The Air Force is still using antiquated long-range radar systems from the 1960s to know what threats are approaching on the modern battlefield. The service plans to fix that with the TPY-4 radar, a ground-based array that has longer range and better coverage than its predecessors and can also pick out smaller objects like unmanned aerial vehicles from the background clutter.
The U.S. military has killed a senior Islamic State leader during an assault operation in northern Somalia. Defense Secretary Lloyd Austin, who announced the operation, identified the leader as Bilal al-Sudani, a key operative and facilitator for ISIS’s global network. “This action leaves the United States and its partners safer and more secure, and it reflects our steadfast commitment to protecting Americans from the threat of terrorism at home and abroad,” Austin said in a statement Jan. 26.
The United States military is coming up on 50 years as an all-volunteer force, at a time when the services are facing a historically difficult uphill battle finding enough qualified volunteers to fill their ranks. With that in mind, social scientists, military experts, and national security strategists came together at the Naval Academy on Jan. 25 to tackle some pressing questions: What will the military do in 2040, who will serve in it and how will it recruit people?
The six remaining Biden administration nominees for the Defense Department's Senate-confirmed posts have been waiting so long that they required renomination in a new legislative session. The four longest-in-limbo nominees—all people of color—were approved by the Senate Armed Services Committee last year, but were not sent onward for a vote by the full Senate. As has become general practice, their nominations were returned to the president after the 2022 session ended.
Frank Calvelli, head of space acquisition for the Department of the Air Force, has made crystal clear over recent days his intent to resolve the long-standing problem of Pentagon satellites becoming operational years before ground equipment needed to use them is ready. “It is the worst thing in the world to launch a spacecraft and not be able to use it, because you provided basically nothing at that point in time for the warfighter,” he told the GovConWire 2023 Acquisition Forum on Jan. 18.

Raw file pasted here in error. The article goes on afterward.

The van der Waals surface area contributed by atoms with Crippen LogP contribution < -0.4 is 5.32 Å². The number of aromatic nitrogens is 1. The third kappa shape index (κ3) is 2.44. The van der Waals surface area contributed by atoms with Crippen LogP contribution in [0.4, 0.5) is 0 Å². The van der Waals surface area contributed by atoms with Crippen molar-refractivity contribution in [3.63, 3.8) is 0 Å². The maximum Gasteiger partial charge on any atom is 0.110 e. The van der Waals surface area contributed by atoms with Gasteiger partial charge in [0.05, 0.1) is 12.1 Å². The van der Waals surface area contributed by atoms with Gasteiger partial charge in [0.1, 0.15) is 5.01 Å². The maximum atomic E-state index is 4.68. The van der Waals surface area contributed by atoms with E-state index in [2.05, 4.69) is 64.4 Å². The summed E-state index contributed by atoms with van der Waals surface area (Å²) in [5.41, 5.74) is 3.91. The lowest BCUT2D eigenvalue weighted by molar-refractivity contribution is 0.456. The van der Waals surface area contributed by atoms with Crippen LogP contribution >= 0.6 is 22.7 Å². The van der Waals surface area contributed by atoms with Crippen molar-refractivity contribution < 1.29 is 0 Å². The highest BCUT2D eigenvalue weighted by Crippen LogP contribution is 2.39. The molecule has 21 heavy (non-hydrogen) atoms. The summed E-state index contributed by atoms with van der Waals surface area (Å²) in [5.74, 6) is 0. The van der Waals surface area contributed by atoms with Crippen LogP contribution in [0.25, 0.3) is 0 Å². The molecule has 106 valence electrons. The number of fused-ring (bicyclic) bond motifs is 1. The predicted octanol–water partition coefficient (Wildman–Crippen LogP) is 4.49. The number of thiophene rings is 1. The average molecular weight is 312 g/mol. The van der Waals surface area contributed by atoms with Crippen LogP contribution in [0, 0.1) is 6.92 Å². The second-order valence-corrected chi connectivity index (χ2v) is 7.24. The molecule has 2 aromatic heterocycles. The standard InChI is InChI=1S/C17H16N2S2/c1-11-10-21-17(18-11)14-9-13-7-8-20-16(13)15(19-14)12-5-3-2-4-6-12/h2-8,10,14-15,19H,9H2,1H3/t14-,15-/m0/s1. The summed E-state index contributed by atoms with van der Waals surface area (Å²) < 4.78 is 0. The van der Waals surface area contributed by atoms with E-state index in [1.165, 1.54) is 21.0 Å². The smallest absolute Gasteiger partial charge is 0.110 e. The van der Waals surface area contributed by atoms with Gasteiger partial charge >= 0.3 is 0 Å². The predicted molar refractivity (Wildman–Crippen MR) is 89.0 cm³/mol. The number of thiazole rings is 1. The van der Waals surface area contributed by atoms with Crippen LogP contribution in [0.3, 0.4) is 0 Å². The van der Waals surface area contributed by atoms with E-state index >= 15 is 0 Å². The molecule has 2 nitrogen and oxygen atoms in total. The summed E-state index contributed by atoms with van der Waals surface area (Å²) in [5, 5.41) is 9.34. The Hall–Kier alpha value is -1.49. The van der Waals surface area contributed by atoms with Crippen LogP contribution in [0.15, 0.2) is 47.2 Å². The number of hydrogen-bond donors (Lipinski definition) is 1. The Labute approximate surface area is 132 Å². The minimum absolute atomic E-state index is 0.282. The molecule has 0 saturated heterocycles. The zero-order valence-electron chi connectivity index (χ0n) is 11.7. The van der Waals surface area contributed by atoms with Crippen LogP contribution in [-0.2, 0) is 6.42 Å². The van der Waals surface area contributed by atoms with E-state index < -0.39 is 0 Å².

Missileers Worry About New Signs of Link Between Service and Cancer, Latest in Toxic Exposure Concerns
The community of missileers who have spent years standing watch in concrete bunkers for days at a time while operating America's nuclear arsenal are voicing concern about a presentation detailing a possible link between their service and cancer. The warning, delivered by a Space Force officer who gathered details on cancer diagnoses received by veterans who served at Malmstrom Air Force Base in Montana, is the latest hint in what advocates describe as a growing body of evidence of potential toxic exposure inside nuclear missile silos.
The Defense Information Systems Agency is adding generative artificial intelligence to its forthcoming mid-year fiscal 2023 tech watch list. Generative AI can best be exemplified by the ChatGPT function that is taking the internet by storm. Users can give the technology a prompt such as asking it to write a song in the style of an artist or, as Rep. Ted Lieu, D-Calif., recently did for an Op-Ed warning about certain aspects of AI, ask it to “[w]rite an attention grabbing first paragraph of an Op-Ed on why artificial intelligence should be regulated.”
A senior U.S. Space Command official sees an increasing need for a rapid launch capability as threats from adversaries like China and Russia put on-orbit assets at risk. Lt. Gen. John Shaw, deputy commander of SPACECOM, told C4ISRNET this week there’s a growing need for on-demand launch capabilities that can be leveraged to replace or augment satellites, a concept referred to as tactically responsive space.
“What happens in Vegas, stays in Vegas.” That’s the motto of visitors to the Nevada city known for decades as a destination for dubious characters and debauchery. But news of what happened on July 7, 1947, in Roswell, N.M., and subsequently during the 1950s at the Nevada Test and Training Range just outside of Las Vegas, did not remain confined. Towards the 1970s and 80s, rumors found their way into the collective American consciousness and took hold as definitive proof of extra-terrestrials, launching government conspiracies known as “The Roswell Incident” and “Area 51.”